Flexible Working

The power of flexibility in the workplace


This blog is written by Martha Lourey-Bird, exercise scientist.


Staff that exercise regularly are less likely to take sick leave, recover quicker when they do, have more strategies for coping with stress and anxiety and enjoy better sleep and less back pain. They’ve also been shown to be more productive during the working day. What’s not to love?

They’re facts that make injecting some flexibility into the workplace, so that employees have the freedom to fit some exercise into their workday, a really smart strategy. The great news is that more and more organisations are doing exactly that. If you work for one of them, fantastic! If you don’t (yet!) a good starting point is to start talking about it at work, regardless of whether you’re an employer or employee. To kickstart the dialogue, it pays to know how a ‘flexible workplace’ might look, so you know what to aim for. Here are three things they tend to have in common. 

  1. Active lunch breaks are encouraged. Whilst some of the more active workplaces facilitate touch footy comps and running groups at lunchtime, you can start small. Simply pull on a pair of comfy walking shoes, walk away from work in one direction for ten minutes, then turn around and come back. That’s all it takes! Go by yourself or invite a colleague. If your office isn’t located in an area that’s conducive to walking, consider going to a yoga or group fitness class. Many lunchtime classes are 30-45 minutes long, so you’ll have enough time to eat lunch and grab a shower, too. Find more ideas to help you have an active lunch break, here.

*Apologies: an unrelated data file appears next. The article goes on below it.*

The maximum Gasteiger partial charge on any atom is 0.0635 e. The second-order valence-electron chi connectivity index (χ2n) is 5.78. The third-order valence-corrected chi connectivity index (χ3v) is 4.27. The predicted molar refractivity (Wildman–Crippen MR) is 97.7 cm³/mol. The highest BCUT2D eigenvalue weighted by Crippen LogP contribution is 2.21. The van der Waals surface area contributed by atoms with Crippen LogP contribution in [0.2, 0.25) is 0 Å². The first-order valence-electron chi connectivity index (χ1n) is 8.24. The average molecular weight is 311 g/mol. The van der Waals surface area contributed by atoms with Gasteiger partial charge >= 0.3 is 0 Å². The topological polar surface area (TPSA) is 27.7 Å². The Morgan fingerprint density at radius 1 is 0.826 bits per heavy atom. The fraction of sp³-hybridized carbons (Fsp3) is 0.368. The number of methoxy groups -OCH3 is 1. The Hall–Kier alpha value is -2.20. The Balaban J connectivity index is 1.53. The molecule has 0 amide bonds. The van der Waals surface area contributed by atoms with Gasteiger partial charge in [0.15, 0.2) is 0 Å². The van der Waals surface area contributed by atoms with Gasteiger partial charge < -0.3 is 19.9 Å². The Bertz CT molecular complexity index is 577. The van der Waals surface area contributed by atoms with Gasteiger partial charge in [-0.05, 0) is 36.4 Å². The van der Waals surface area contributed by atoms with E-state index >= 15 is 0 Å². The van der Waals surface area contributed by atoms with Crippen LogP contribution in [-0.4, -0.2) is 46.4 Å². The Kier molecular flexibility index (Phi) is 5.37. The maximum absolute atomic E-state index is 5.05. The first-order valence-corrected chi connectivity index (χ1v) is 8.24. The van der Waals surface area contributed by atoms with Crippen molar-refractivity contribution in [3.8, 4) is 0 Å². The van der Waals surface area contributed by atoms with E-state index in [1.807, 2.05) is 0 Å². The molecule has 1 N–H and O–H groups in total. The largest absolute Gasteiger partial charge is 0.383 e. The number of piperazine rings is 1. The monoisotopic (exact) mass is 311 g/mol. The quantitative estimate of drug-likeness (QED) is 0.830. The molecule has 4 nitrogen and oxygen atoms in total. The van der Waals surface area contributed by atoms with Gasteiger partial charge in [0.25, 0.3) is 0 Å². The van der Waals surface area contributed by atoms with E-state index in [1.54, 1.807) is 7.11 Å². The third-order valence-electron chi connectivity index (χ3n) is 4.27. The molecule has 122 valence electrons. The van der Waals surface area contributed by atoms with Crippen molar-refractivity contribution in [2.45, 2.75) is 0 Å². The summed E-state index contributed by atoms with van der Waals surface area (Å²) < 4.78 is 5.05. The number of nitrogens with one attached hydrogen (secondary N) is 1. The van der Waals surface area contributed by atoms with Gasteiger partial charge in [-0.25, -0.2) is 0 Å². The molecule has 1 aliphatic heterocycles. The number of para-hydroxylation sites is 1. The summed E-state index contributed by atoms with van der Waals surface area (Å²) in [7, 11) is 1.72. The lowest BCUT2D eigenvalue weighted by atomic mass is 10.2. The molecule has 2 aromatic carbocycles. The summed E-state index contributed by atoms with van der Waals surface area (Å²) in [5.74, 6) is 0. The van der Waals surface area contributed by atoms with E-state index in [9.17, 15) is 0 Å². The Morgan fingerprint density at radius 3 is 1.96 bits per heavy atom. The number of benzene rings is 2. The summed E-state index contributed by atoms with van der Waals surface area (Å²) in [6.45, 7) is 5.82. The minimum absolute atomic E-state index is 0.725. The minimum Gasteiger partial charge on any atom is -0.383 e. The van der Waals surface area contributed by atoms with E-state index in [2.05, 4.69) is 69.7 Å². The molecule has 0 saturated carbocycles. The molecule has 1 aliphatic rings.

2. Working hours can be tailored to suit exercise. Flexible workplaces are often set up so that people have the freedom to, within reason, choose their own working hours. This might allow people to start work later three days a week, so that they can exercise before work on those days. Alternatively, you could negotiate to start and finish work earlier three days a week, so you can exercise on your way home. An added bonus? By tweaking your work hours slightly, you might also avoid hours a week spent sitting in rush-hour traffic!
  3. Socialising and activity often go together. Instead of office drinks, plan something active and fun for your next work function. It can be anything from a salsa class, to a day out of the office hiking, team walking activities like treasure hunts, a social day of tennis or something more challenging like rock climbing. Ask your colleagues for ideas and take an office vote – early collaboration in these types of activities tends to yield higher participation rates.

Martha's website can be accessed here.

Flex – because life brings curve balls


The following article is authored by Tracy Hocking, Digital Content and Social Media Advisor, DCA.

When I joined the DCA team a few years ago I simply viewed the flexible working arrangements available as a pleasant bonus. My kids were older and reasonably independent and there were no other family members who were in need of my special care or attention. Consequently, I wasn’t looking for a job with flexibility. I didn’t think I needed it.